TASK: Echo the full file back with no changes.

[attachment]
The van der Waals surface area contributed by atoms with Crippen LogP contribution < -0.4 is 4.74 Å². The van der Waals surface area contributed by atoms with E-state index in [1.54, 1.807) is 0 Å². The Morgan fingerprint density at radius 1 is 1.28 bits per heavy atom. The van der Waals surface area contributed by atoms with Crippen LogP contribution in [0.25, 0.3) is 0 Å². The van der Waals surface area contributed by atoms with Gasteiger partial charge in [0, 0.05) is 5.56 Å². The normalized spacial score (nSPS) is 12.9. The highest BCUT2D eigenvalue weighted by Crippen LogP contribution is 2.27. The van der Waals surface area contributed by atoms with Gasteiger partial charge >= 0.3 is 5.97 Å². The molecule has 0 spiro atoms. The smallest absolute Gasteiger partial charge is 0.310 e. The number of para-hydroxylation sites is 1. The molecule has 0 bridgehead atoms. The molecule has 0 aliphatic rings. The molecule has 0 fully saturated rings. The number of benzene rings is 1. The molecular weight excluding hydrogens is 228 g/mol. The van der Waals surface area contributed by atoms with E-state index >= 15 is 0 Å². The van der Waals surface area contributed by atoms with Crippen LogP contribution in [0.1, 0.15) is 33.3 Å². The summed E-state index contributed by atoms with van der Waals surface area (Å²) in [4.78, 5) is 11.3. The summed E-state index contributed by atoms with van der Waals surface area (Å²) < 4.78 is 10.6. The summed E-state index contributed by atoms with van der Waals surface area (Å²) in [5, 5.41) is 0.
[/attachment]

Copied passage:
The van der Waals surface area contributed by atoms with Crippen LogP contribution < -0.4 is 4.74 Å². The van der Waals surface area contributed by atoms with E-state index in [1.54, 1.807) is 0 Å². The Morgan fingerprint density at radius 1 is 1.28 bits per heavy atom. The van der Waals surface area contributed by atoms with Crippen LogP contribution in [0.25, 0.3) is 0 Å². The van der Waals surface area contributed by atoms with Gasteiger partial charge in [0, 0.05) is 5.56 Å². The normalized spacial score (nSPS) is 12.9. The highest BCUT2D eigenvalue weighted by Crippen LogP contribution is 2.27. The van der Waals surface area contributed by atoms with Gasteiger partial charge >= 0.3 is 5.97 Å². The molecule has 0 spiro atoms. The smallest absolute Gasteiger partial charge is 0.310 e. The number of para-hydroxylation sites is 1. The molecule has 0 bridgehead atoms. The molecule has 0 aliphatic rings. The molecule has 0 fully saturated rings. The number of benzene rings is 1. The molecular weight excluding hydrogens is 228 g/mol. The van der Waals surface area contributed by atoms with E-state index >= 15 is 0 Å². The van der Waals surface area contributed by atoms with Crippen LogP contribution in [0.1, 0.15) is 33.3 Å². The summed E-state index contributed by atoms with van der Waals surface area (Å²) in [4.78, 5) is 11.3. The summed E-state index contributed by atoms with van der Waals surface area (Å²) < 4.78 is 10.6. The summed E-state index contributed by atoms with van der Waals surface area (Å²) in [5, 5.41) is 0.